Not (good) enough
The whole edifice on which the idea that we can all go back to work, is built on, is contact tracing. Never mind fancy technology, much of this system will rely not so much on fancy apps, as boots on the ground.
Contact tracing has already been used in places like Hong Kong, Singapore and Germany. The British have used it successfully too, when helping to stem the outbreak of Ebola in Africa.
How does it work? When someone is identified as infected, a list is prepared of all the people with whom they’ve recently been in prolonged contact. Those people will then be tracked down and asked to self-isolate. The system can certainly be speeded up and improved with a mobile phone based app. This can show people who have come into contact with the infected person who they may not know about (fellow travellers on public transport for instance)
Our contact tracing system is meant to be in place by 1st June. It requires that 24,000 contact tracers have already been recruited. They will gather contacts from patients and trace those people by phone or email.
The system relies on interplay between a national centrally located effort and local knowledge. So tracers are being recruited both centrally and locally. They will need to interact with local GPs, find contacts with infected people, identify people who are self isolating, and generally police matters locally. National oversight there may be, but it is clear that a lot of local knowledge will be needed too.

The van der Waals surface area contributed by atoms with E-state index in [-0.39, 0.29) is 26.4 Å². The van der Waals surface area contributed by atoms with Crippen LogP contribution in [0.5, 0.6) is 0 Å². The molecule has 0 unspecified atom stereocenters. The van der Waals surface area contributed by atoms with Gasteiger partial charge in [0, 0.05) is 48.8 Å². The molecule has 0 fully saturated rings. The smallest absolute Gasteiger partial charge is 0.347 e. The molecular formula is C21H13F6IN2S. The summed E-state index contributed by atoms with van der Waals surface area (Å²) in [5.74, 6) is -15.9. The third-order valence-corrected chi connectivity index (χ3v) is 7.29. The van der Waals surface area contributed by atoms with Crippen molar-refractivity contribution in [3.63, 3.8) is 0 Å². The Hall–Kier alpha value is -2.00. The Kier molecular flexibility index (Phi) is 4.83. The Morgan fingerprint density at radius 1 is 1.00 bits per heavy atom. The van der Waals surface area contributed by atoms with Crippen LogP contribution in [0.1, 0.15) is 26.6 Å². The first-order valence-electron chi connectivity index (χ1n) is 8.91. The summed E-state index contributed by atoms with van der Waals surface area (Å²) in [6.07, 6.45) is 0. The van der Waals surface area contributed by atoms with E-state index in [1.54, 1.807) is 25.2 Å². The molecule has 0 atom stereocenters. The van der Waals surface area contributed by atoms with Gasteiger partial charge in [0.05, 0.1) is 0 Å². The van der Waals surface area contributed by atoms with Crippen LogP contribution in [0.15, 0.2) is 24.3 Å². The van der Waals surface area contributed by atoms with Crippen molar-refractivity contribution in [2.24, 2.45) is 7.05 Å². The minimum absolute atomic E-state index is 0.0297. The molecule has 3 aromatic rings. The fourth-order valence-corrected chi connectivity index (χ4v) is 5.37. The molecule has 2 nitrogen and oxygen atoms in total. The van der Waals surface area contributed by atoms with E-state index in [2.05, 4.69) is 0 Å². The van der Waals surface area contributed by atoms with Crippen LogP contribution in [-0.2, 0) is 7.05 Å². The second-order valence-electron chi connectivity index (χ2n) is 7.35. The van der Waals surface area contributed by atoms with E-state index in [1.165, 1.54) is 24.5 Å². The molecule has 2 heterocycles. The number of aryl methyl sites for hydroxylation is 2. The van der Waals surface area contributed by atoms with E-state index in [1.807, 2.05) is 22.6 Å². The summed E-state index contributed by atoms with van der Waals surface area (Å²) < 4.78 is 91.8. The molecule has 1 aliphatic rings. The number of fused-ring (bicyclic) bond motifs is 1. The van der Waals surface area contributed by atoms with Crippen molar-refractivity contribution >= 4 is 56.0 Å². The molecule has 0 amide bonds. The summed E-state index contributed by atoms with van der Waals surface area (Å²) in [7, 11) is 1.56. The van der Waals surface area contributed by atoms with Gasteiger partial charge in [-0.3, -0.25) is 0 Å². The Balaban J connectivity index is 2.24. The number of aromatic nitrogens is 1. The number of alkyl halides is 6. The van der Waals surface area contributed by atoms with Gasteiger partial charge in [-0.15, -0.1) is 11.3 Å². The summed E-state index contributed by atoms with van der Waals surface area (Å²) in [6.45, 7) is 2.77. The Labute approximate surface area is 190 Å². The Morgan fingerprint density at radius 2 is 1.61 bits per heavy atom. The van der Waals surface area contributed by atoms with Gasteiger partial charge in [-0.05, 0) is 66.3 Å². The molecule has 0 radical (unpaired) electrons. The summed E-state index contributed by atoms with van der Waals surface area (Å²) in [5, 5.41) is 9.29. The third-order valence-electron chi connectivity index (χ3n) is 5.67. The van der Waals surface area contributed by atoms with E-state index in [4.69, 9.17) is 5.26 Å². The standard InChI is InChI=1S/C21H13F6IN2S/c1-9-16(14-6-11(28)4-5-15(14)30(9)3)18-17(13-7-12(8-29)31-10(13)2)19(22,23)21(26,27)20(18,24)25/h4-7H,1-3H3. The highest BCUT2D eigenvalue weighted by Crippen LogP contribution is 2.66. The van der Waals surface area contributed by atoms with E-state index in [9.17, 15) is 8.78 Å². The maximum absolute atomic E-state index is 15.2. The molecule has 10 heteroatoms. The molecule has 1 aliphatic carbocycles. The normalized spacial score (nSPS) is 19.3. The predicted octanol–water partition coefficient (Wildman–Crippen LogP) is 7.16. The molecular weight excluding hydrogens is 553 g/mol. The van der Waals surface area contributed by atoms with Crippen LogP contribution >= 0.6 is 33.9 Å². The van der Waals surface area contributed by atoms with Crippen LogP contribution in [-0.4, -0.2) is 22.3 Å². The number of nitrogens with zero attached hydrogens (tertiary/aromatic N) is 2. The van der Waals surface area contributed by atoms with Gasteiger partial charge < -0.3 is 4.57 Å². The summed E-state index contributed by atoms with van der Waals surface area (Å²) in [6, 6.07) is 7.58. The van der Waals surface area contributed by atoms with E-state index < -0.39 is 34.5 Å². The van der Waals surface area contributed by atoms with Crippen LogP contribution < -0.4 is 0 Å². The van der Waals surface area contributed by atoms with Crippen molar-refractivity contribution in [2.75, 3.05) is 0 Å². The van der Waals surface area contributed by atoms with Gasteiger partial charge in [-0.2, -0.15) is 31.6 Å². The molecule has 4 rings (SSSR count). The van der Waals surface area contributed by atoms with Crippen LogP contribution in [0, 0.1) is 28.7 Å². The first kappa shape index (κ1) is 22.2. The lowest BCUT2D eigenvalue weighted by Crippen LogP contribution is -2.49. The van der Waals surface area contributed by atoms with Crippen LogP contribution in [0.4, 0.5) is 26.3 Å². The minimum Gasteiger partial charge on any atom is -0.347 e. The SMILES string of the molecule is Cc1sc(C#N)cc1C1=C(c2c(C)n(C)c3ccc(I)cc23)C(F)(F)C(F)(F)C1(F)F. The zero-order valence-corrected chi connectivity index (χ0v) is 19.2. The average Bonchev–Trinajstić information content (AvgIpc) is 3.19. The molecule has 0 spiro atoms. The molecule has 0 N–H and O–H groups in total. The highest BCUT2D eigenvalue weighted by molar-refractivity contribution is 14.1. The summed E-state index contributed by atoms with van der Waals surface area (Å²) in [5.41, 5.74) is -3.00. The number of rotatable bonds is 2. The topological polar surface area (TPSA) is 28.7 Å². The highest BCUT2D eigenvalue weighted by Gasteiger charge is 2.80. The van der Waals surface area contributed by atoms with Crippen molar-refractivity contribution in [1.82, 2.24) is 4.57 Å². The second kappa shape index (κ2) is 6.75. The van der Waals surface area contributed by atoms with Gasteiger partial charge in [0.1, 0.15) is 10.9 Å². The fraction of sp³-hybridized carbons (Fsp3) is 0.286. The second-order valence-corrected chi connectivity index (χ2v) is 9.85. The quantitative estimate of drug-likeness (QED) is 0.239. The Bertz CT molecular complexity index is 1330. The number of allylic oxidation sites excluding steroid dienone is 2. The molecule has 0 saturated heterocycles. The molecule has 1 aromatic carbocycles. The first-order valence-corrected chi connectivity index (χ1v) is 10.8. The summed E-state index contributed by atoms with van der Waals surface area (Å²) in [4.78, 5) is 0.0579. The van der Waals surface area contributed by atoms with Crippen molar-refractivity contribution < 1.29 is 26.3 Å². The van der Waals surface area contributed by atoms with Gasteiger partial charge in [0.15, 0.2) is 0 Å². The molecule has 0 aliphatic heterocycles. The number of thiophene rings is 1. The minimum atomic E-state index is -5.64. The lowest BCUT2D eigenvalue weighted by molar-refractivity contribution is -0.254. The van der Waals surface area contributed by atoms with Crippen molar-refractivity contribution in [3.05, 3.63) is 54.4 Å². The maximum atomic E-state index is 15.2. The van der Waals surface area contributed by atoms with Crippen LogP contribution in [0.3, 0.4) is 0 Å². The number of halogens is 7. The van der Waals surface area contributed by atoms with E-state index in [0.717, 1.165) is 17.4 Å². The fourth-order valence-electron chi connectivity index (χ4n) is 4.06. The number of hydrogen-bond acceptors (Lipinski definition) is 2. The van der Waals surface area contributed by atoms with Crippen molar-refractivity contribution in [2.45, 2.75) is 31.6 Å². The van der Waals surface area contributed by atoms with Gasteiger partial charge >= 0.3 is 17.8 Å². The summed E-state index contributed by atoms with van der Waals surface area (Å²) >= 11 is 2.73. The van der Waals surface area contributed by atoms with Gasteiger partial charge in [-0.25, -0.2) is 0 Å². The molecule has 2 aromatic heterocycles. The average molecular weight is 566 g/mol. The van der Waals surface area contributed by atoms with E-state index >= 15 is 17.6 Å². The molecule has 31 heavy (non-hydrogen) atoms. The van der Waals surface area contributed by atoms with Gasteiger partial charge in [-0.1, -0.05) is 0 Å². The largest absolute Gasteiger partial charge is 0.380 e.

There is a problem here. Firstly the Director of Public Health in Somerset appears to be out of the loop. When we asked how many tracers had been recruited for the local effort in the West Country she told The Leveller® “Public Health England are leading on this programme so all questions need to go to them really.”
All well and good but getting responses from Public Health England is not easy or speedy.
So we checked elsewhere. Other council public health bodies in the West County are clearly in the loop. Two sources separately confirmed to us (albeit on condition of being anonymous) that the West Country has only managed to recruit 50 contact tracers (to the 25th May). That’s to cover an area from South Gloucestershire, through Bristol Somerset and down to Lands End.
While this sounds hopelessly inadequate for a population of 3.5m, the bigger question is this. Surely if the system is not up to scratch our Director of Public Health needs to know. If there are likely to be problems in the county, they are bound to be dealt with more effectively with local knowledge.
Especially as according to the Secretary of State for Health, Directors of Public Health “play an absolutely crucial role in the decision-making in the system.” Our Public Health Director will only be able to make those decisions if she knows where the problems are and is kept in touch by central government.